This April 9, 1939 file photo shows singer Marian Anderson performing on the steps of Washington’s Lincoln Memorial on Easter Sunday after she had been refused permission to perform in Washington’s Constitution Hall by the hall’s owners, the Daughters of the American Revolution. (AP Photo, File)
WASHINGTON (AP) — For the first time, an orange-and-black ensemble Marian Anderson wore during her historic performance at the Lincoln Memorial 75 years ago is going on display at the Smithsonian Institution.
This undated handout photo provided by the National Museum of American History shows a Shantung silk jacket, redesigned in 1993, and black velvet skirt worn by Marian Anderson during her historic performance on the Lincoln Memorial in Washington in 1939. (AP Photo/Hugh Talman)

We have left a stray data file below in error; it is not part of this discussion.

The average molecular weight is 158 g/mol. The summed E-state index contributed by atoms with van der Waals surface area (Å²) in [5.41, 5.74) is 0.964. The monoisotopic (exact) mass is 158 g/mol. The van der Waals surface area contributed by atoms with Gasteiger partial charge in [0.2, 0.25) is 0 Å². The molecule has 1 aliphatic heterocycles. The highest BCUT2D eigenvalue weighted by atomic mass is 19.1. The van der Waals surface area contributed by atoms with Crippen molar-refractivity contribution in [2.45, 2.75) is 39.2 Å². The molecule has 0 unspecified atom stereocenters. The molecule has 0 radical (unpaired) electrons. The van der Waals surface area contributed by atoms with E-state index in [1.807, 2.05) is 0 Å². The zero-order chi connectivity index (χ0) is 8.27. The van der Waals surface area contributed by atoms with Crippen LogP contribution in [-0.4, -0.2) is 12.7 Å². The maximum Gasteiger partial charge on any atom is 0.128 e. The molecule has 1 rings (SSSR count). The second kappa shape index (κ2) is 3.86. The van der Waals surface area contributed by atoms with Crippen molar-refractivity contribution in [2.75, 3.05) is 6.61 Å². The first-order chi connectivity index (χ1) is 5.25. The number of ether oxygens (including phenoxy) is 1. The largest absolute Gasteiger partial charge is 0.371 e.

In 1939, the classical singer was kept out of Washington’s D.A.R. Constitution Hall because she was Black.
Eleanor Roosevelt then resigned her membership in the Daughters of the American Revolution in protest and invited Anderson to perform at the memorial instead.
The two-piece concert attire is part of a collection recently donated to the Smithsonian’s National Museum of African American History and Culture by Ginette DePreist of Scottsdale, Ariz.
DePriest is the widow of Anderson’s nephew.
The outfit was put on display Tuesday in Anderson’s honor.
Wednesday marks the 75th anniversary of Anderson’s Easter Sunday performance at the Lincoln Memorial.